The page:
Canada’s unions support Canadian retaliation against American steel and aluminum tariffs
Canada’s unions today applauded the Canadian Government’s retaliation against the unjustified and unwarranted American tariffs on steel and aluminum.
“I am pleased to see Canada respond so quickly and decisively to defend Canadian workers and industry against President Trump’s bullying tactics. Canada cannot waver in its defence of balanced trade,” said CLC President Hassan Yussuff.
Today, Canada announced plans to stand up to sweeping American tariffs on steel and aluminum imports from Canada. Canada’s plans include new surtaxes and other targeted measures on steel, aluminum and other imports from the U.S. amounting to $16.6 billion, the value of total Canadian exports of steel and aluminum to the U.S. in 2017. These surtaxes are set to take effect on July 1st, 2018 and will remain in place until U.S. steel and aluminum tariffs are dropped.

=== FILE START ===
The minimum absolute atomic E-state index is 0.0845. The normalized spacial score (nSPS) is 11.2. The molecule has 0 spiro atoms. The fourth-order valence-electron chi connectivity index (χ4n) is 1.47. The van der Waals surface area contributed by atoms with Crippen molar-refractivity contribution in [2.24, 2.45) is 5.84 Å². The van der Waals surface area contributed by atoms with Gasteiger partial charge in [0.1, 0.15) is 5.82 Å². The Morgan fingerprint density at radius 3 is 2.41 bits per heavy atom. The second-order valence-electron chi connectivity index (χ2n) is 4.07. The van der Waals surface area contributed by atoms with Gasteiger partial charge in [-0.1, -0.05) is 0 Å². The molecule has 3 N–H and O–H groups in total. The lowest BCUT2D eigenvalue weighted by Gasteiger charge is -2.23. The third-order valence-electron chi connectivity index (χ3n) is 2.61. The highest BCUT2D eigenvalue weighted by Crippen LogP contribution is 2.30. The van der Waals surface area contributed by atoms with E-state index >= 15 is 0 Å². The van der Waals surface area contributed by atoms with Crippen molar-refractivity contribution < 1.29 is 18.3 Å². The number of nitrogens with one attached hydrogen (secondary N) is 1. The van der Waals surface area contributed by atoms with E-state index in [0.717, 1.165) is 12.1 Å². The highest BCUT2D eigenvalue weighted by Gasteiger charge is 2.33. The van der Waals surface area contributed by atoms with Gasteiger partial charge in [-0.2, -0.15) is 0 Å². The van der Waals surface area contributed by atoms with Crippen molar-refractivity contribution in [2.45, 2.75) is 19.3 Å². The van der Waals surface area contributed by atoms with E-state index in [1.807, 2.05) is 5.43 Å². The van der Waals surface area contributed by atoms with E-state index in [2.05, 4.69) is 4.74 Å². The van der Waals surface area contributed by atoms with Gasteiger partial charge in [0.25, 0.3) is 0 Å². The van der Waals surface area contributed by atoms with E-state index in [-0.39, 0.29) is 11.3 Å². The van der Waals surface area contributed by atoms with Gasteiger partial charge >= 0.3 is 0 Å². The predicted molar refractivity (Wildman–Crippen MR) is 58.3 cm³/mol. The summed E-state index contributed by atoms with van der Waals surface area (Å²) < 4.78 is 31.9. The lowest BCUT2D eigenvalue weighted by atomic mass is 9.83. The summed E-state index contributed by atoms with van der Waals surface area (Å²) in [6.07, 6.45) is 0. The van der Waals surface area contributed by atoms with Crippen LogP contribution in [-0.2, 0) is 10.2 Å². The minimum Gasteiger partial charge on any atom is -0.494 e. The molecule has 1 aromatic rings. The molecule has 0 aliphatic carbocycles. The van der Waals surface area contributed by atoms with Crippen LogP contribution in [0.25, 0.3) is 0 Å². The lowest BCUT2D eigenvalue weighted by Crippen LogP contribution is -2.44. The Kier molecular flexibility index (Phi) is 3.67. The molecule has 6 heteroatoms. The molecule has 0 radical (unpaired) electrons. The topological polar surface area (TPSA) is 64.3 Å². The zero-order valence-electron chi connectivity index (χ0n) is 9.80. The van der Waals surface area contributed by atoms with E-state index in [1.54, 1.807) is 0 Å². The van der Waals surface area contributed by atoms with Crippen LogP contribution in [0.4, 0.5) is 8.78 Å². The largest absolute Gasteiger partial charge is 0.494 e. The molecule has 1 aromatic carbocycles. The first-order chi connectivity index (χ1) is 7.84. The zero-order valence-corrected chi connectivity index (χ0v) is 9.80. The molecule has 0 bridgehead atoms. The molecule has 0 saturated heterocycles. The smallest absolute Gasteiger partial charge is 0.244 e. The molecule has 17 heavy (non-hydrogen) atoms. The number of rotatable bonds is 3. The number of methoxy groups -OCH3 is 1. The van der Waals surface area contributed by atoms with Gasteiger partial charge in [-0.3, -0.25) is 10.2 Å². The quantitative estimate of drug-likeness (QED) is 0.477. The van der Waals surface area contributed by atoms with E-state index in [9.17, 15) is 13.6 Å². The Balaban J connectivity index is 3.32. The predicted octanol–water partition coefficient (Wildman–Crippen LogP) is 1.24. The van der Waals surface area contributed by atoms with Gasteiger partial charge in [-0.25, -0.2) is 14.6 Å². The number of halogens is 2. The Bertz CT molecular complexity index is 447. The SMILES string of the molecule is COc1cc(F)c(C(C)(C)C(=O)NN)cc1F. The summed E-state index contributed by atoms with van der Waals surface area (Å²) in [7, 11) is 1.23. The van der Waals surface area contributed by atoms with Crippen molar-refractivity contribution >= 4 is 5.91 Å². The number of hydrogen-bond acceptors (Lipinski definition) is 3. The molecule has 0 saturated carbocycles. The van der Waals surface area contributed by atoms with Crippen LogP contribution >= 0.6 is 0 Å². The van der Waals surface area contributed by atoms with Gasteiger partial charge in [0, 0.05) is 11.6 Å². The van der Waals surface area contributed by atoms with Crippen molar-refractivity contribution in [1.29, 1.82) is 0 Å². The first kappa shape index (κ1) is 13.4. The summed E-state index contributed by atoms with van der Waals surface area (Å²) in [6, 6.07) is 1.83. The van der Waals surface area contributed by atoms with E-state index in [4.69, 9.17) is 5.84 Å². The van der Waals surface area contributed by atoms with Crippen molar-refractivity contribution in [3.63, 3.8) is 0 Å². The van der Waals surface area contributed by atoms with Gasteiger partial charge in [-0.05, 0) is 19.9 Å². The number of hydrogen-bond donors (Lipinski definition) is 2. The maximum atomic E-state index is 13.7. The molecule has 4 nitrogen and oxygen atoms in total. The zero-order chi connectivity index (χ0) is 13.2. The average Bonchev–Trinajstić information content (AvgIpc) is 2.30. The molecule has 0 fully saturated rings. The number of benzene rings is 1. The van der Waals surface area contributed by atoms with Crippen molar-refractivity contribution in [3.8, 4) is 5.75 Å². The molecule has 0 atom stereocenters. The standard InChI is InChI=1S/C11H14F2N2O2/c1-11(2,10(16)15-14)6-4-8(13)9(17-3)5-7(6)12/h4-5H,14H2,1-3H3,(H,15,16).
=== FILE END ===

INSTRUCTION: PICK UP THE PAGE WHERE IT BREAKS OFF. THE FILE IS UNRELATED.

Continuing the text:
“Trump’s aggressive trade provocations against Canada are a totally unjustified and unwarranted sanction against a fair-trading ally,” said Yussuff. “The implications of Trump’s tariffs will be felt on both sides of the border, but in Canada, it will impact the lives of more than 20,000 workers directly employed by the industry, and another 100,000 indirectly employed workers.”
Every year, Canada exports $6 billion worth of steel products to the U.S., and, because of the integrated nature of the North American steel industry, imports steel products of the same value from the U.S. Last year, Canada exported $9.3 billion worth of aluminum products to the United States. Canada’s steel industry is also responsible for millions of dollars worth of research and development throughout the economy.
“Unfair and one-sided trade tactics cannot be allowed to undermine Canadian workers and industry,” said Yussuff. “In the days and weeks ahead, Canada’s unions will be calling on the Canadian and provincial governments to assist Canadian workers and steel and aluminum manufacturers who will need support to maintain their livelihoods and stay in business until this dispute can be resolved.”